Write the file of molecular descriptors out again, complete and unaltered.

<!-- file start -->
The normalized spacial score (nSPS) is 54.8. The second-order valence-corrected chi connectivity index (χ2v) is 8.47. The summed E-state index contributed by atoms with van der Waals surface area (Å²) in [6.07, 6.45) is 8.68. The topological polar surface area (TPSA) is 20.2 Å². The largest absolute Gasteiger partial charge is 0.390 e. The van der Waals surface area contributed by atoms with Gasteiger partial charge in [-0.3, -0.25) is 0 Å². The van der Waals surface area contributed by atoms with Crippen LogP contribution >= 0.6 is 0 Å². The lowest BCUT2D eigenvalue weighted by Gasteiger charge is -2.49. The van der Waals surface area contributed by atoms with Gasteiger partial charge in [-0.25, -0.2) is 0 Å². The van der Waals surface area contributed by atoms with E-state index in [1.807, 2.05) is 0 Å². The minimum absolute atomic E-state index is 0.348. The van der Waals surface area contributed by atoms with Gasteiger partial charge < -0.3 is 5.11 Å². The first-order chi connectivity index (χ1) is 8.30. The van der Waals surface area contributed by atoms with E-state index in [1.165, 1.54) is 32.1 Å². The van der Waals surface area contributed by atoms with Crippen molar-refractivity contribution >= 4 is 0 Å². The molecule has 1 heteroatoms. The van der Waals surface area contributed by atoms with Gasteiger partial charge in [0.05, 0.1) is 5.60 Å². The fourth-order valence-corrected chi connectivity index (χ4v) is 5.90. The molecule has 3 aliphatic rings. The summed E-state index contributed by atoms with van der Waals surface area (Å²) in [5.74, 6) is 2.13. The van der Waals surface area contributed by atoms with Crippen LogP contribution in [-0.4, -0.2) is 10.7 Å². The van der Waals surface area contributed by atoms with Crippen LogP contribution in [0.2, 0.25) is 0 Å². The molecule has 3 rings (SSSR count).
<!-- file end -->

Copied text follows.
The normalized spacial score (nSPS) is 54.8. The second-order valence-corrected chi connectivity index (χ2v) is 8.47. The summed E-state index contributed by atoms with van der Waals surface area (Å²) in [6.07, 6.45) is 8.68. The topological polar surface area (TPSA) is 20.2 Å². The largest absolute Gasteiger partial charge is 0.390 e. The van der Waals surface area contributed by atoms with Gasteiger partial charge in [-0.3, -0.25) is 0 Å². The van der Waals surface area contributed by atoms with Crippen LogP contribution >= 0.6 is 0 Å². The lowest BCUT2D eigenvalue weighted by Gasteiger charge is -2.49. The van der Waals surface area contributed by atoms with Gasteiger partial charge in [-0.25, -0.2) is 0 Å². The van der Waals surface area contributed by atoms with E-state index in [1.807, 2.05) is 0 Å². The minimum absolute atomic E-state index is 0.348. The van der Waals surface area contributed by atoms with Gasteiger partial charge < -0.3 is 5.11 Å². The first-order chi connectivity index (χ1) is 8.30. The van der Waals surface area contributed by atoms with E-state index in [1.165, 1.54) is 32.1 Å². The van der Waals surface area contributed by atoms with Crippen molar-refractivity contribution >= 4 is 0 Å². The molecule has 1 heteroatoms. The van der Waals surface area contributed by atoms with Gasteiger partial charge in [0.05, 0.1) is 5.60 Å². The fourth-order valence-corrected chi connectivity index (χ4v) is 5.90. The molecule has 3 aliphatic rings. The summed E-state index contributed by atoms with van der Waals surface area (Å²) in [5.74, 6) is 2.13. The van der Waals surface area contributed by atoms with Crippen LogP contribution in [-0.4, -0.2) is 10.7 Å². The van der Waals surface area contributed by atoms with Crippen LogP contribution in [0.2, 0.25) is 0 Å². The molecule has 3 rings (SSSR count).